Some nations saw a rather massive tax wedge drop over the year; the workers in Hungary saw their tax wedge drop by 6.65 percentage points, Germany by 1.84 percentage points and Greece by 1.58 percentage points.  Workers in Iceland saw their tax wedge rise by 3.29 percentage points, Spain by 1.36 percentage points and Japan by 1.35 percentage points.  Overall, the tax wedge increased in 22 OECD member nations and fell in 11 member nations.
Here’s an interesting graph showing the breakdown in the tax wedge as a percentage of labour costs for each nation.  Total labour costs are divided into income tax, employee social security contributions and employer social security contributions.  Note the OECD average in the lower middle of the grouping:

This graph gives us an idea of the composition of the tax wedge.  In Chile, employee social security contributions are 100 percent of the total labour costs with personal income tax at a wonderful zero percent.  Denmark has the highest personal income tax rate of 27.9 percent, followed by Iceland at 22.8 percent and Belgium at 21.6 percent.  Canada comes in at 13.3 percent, the United States at 13.9 percent and the United Kingdom at 14.7 percent.  The highest employee social security contributions are experienced by workers in Slovenia at 19 percent, followed by Germany at 17.2 percent and by Poland at 15.5 percent.
To summarize, I’ll take a brief look at the tax information for three of the nations where most of my readers reside.  Note that the graphs show the changes in the level of taxation on employment income from 2000 to 2010 as well as the OECD average:
1.)   The United States: The United States levies relatively low taxes on labour income with single tax payers taking home approximately 70 percent of what they cost their employer.  For all family types, the tax wedge is well below the OECD average.  From 2000 to 2010, the tax wedge decreased for all family types as shown in this graph:

2.)   Canada: Canada has a relatively low tax and social security burden on labour income with the average tax wedge being lower than the OECD average for all family types.  Interestingly enough, according to the OECD data, a single parent family with low earnings and two children actually has a negative tax wedge since they receive more in government transfers than they pay in taxes.  The difference between Canada’s tax wedge and the OECD average has increased over the 10 year period as shown in this graph:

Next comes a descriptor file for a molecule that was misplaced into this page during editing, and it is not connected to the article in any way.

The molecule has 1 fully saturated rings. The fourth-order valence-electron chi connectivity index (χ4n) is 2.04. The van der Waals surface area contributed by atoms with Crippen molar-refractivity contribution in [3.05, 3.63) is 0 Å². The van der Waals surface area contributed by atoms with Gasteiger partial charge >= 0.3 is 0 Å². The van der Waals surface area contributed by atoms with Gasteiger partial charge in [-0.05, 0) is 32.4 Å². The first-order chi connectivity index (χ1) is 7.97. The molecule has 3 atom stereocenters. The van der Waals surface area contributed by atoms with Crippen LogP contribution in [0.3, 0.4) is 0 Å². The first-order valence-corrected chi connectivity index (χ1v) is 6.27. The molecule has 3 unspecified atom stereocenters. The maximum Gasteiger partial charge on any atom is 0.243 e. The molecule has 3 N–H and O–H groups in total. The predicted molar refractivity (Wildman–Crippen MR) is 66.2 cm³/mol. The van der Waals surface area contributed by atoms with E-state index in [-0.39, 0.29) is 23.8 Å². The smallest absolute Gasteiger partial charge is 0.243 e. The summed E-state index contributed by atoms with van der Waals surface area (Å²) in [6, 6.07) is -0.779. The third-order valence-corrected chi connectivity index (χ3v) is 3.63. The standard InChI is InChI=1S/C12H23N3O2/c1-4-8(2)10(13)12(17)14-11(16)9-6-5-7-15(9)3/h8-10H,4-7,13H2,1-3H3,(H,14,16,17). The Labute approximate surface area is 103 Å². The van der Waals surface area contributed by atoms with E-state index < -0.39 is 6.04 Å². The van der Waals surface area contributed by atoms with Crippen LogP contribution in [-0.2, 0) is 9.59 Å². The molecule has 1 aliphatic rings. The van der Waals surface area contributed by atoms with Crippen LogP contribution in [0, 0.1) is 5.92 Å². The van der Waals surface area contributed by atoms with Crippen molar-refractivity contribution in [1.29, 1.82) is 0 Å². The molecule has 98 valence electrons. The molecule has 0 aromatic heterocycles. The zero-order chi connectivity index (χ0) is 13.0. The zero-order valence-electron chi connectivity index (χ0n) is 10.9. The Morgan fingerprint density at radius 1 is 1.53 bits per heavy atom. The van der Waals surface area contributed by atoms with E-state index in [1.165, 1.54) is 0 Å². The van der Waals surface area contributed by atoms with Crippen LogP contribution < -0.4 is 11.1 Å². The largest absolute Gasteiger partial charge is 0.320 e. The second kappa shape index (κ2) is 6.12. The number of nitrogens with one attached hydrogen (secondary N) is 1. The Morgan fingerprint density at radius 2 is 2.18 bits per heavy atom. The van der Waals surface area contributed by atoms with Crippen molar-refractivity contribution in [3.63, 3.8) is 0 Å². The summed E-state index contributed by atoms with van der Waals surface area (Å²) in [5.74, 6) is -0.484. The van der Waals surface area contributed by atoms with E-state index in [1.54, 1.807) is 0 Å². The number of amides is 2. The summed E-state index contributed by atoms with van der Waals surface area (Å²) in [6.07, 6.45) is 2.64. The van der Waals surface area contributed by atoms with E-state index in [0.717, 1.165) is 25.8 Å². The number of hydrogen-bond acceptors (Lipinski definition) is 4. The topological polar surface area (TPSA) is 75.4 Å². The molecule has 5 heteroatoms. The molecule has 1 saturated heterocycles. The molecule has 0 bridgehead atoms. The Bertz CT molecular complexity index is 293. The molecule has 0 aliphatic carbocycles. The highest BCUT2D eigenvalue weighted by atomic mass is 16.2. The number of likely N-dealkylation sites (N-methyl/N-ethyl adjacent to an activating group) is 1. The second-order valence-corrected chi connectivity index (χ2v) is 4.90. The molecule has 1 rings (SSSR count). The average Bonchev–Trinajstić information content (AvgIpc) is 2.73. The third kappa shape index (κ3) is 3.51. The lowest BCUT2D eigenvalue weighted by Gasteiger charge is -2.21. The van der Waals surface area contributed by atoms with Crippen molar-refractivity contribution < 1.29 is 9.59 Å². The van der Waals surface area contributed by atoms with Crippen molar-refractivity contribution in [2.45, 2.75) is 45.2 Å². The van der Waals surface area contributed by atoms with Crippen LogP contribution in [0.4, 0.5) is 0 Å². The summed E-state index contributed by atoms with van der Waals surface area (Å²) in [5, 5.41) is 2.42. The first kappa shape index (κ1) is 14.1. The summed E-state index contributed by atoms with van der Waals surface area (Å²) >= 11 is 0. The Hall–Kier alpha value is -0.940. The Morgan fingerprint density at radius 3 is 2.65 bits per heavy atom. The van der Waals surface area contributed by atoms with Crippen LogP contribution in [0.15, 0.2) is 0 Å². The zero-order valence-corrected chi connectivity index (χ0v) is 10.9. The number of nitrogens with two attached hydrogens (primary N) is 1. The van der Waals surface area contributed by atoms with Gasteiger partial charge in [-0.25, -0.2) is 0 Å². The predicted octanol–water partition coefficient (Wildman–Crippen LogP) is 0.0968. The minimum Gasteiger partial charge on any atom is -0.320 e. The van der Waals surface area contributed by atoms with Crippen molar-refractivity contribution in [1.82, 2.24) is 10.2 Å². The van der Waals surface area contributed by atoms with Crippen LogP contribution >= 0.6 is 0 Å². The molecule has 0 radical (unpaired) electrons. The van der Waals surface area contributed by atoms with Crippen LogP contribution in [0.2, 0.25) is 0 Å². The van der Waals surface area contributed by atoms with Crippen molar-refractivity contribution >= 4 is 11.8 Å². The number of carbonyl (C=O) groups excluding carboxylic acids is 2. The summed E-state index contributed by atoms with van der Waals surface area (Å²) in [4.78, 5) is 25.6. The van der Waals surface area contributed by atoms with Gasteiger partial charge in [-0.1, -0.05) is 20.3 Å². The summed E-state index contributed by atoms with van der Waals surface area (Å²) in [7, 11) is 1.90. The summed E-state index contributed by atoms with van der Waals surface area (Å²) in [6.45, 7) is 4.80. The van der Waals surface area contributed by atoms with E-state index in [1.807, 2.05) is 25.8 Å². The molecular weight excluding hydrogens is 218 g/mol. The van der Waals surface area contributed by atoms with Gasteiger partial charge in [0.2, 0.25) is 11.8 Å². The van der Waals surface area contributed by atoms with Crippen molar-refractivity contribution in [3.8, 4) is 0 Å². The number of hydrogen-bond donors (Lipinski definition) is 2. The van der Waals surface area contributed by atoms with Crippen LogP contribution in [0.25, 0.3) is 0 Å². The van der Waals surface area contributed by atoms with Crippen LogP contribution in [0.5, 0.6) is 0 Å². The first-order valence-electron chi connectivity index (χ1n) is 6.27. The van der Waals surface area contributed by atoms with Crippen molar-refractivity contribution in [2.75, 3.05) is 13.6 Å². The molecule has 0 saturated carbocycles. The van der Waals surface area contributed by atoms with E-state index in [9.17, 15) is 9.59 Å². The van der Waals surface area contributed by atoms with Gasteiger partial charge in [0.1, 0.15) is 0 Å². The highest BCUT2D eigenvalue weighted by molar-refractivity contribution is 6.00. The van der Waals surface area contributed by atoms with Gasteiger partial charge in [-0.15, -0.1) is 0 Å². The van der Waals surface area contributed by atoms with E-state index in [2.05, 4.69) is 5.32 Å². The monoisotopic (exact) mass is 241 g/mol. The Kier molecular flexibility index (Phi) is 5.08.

3.)   The United Kingdom: The tax and social security burden on labour income in the United Kingdom is very close to the OECD average.  Single, average earning taxpayers take home 67 percent of what they cost their employers on average.  One earner families with average earnings and two children actually pay slightly more tax than the OECD average.  In most cases, the tax wedge rose over the 10 year period as shown in this graph:

If you wish to look up your nation, here is the link for the remaining OECD nations in the study.
It will be interesting to see if the trend of taxation on employment income continues to rise as OECD nations experience a trend of high and rising debts and deficits, reversing the trend of the past decade.  It will also be interesting to see if governments try to sell us on the idea that lower corporate taxes are a necessity to keep economies growing, resulting in individuals shouldering a heftier share of the revenue necessary to achieve sovereign fiscal balance.

Click HERE to read more of Glen Asher’s columns.